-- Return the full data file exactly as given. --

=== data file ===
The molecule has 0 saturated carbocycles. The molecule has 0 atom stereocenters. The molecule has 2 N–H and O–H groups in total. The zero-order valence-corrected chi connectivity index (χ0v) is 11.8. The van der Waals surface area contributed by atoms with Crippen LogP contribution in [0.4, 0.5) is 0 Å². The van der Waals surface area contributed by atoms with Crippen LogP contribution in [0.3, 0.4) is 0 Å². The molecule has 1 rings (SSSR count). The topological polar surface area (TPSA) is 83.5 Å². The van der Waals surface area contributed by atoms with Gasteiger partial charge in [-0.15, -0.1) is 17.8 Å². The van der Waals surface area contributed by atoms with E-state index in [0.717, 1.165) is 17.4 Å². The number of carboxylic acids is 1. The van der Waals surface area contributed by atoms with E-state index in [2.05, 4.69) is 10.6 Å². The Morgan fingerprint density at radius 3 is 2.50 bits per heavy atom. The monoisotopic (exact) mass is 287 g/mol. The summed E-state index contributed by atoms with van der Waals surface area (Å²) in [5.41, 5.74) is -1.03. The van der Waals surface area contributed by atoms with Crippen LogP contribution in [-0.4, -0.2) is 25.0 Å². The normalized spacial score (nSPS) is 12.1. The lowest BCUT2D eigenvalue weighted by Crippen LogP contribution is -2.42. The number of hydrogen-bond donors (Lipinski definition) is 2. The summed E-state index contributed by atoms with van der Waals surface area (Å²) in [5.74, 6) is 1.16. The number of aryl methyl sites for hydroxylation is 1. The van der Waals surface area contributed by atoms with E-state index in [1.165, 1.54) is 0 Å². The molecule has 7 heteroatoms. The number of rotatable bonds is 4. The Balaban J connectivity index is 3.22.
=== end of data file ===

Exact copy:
The molecule has 0 saturated carbocycles. The molecule has 0 atom stereocenters. The molecule has 2 N–H and O–H groups in total. The zero-order valence-corrected chi connectivity index (χ0v) is 11.8. The van der Waals surface area contributed by atoms with Crippen LogP contribution in [0.4, 0.5) is 0 Å². The van der Waals surface area contributed by atoms with Crippen LogP contribution in [0.3, 0.4) is 0 Å². The molecule has 1 rings (SSSR count). The topological polar surface area (TPSA) is 83.5 Å². The van der Waals surface area contributed by atoms with Gasteiger partial charge in [-0.15, -0.1) is 17.8 Å². The van der Waals surface area contributed by atoms with E-state index in [0.717, 1.165) is 17.4 Å². The number of carboxylic acids is 1. The van der Waals surface area contributed by atoms with E-state index in [2.05, 4.69) is 10.6 Å². The Morgan fingerprint density at radius 3 is 2.50 bits per heavy atom. The monoisotopic (exact) mass is 287 g/mol. The summed E-state index contributed by atoms with van der Waals surface area (Å²) in [5.41, 5.74) is -1.03. The van der Waals surface area contributed by atoms with Crippen LogP contribution in [-0.4, -0.2) is 25.0 Å². The normalized spacial score (nSPS) is 12.1. The lowest BCUT2D eigenvalue weighted by Crippen LogP contribution is -2.42. The number of hydrogen-bond donors (Lipinski definition) is 2. The summed E-state index contributed by atoms with van der Waals surface area (Å²) in [5.74, 6) is 1.16. The number of aryl methyl sites for hydroxylation is 1. The van der Waals surface area contributed by atoms with E-state index in [1.165, 1.54) is 0 Å². The molecule has 7 heteroatoms. The number of rotatable bonds is 4. The Balaban J connectivity index is 3.22.